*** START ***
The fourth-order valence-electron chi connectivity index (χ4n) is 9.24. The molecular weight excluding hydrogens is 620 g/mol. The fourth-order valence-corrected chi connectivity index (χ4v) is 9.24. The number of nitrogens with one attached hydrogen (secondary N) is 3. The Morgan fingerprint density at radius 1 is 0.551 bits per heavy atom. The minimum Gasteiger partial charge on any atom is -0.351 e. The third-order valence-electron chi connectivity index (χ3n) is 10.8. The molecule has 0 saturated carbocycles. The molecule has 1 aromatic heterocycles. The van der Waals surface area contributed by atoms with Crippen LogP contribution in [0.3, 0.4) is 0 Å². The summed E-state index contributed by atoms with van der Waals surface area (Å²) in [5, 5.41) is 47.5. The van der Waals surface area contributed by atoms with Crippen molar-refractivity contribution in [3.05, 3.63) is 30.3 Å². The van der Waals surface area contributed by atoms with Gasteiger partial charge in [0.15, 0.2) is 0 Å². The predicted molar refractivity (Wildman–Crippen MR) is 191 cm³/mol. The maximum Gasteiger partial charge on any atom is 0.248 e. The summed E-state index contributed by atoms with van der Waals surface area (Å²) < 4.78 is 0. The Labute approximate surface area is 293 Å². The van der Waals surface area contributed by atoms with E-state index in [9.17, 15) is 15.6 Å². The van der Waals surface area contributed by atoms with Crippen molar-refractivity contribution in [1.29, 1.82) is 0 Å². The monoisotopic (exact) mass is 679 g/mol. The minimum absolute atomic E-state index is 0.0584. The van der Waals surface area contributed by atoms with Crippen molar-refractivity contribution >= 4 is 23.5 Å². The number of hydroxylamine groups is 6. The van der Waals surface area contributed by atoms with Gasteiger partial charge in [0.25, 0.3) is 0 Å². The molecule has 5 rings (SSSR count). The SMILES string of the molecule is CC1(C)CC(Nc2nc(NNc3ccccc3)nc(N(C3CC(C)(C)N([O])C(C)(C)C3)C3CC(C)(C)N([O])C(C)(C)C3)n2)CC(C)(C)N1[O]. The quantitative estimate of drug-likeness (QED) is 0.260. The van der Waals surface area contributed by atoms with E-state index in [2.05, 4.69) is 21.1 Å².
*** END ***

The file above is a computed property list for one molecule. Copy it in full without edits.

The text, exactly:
The fourth-order valence-electron chi connectivity index (χ4n) is 9.24. The molecular weight excluding hydrogens is 620 g/mol. The fourth-order valence-corrected chi connectivity index (χ4v) is 9.24. The number of nitrogens with one attached hydrogen (secondary N) is 3. The Morgan fingerprint density at radius 1 is 0.551 bits per heavy atom. The minimum Gasteiger partial charge on any atom is -0.351 e. The third-order valence-electron chi connectivity index (χ3n) is 10.8. The molecule has 0 saturated carbocycles. The molecule has 1 aromatic heterocycles. The van der Waals surface area contributed by atoms with Crippen LogP contribution in [0.3, 0.4) is 0 Å². The summed E-state index contributed by atoms with van der Waals surface area (Å²) in [5, 5.41) is 47.5. The van der Waals surface area contributed by atoms with Crippen molar-refractivity contribution in [3.05, 3.63) is 30.3 Å². The van der Waals surface area contributed by atoms with Gasteiger partial charge in [0.15, 0.2) is 0 Å². The predicted molar refractivity (Wildman–Crippen MR) is 191 cm³/mol. The maximum Gasteiger partial charge on any atom is 0.248 e. The summed E-state index contributed by atoms with van der Waals surface area (Å²) < 4.78 is 0. The Labute approximate surface area is 293 Å². The van der Waals surface area contributed by atoms with E-state index in [9.17, 15) is 15.6 Å². The van der Waals surface area contributed by atoms with Crippen molar-refractivity contribution in [1.29, 1.82) is 0 Å². The monoisotopic (exact) mass is 679 g/mol. The minimum absolute atomic E-state index is 0.0584. The van der Waals surface area contributed by atoms with Crippen molar-refractivity contribution >= 4 is 23.5 Å². The number of hydroxylamine groups is 6. The van der Waals surface area contributed by atoms with Gasteiger partial charge in [0.25, 0.3) is 0 Å². The molecule has 5 rings (SSSR count). The SMILES string of the molecule is CC1(C)CC(Nc2nc(NNc3ccccc3)nc(N(C3CC(C)(C)N([O])C(C)(C)C3)C3CC(C)(C)N([O])C(C)(C)C3)n2)CC(C)(C)N1[O]. The quantitative estimate of drug-likeness (QED) is 0.260. The van der Waals surface area contributed by atoms with E-state index in [2.05, 4.69) is 21.1 Å².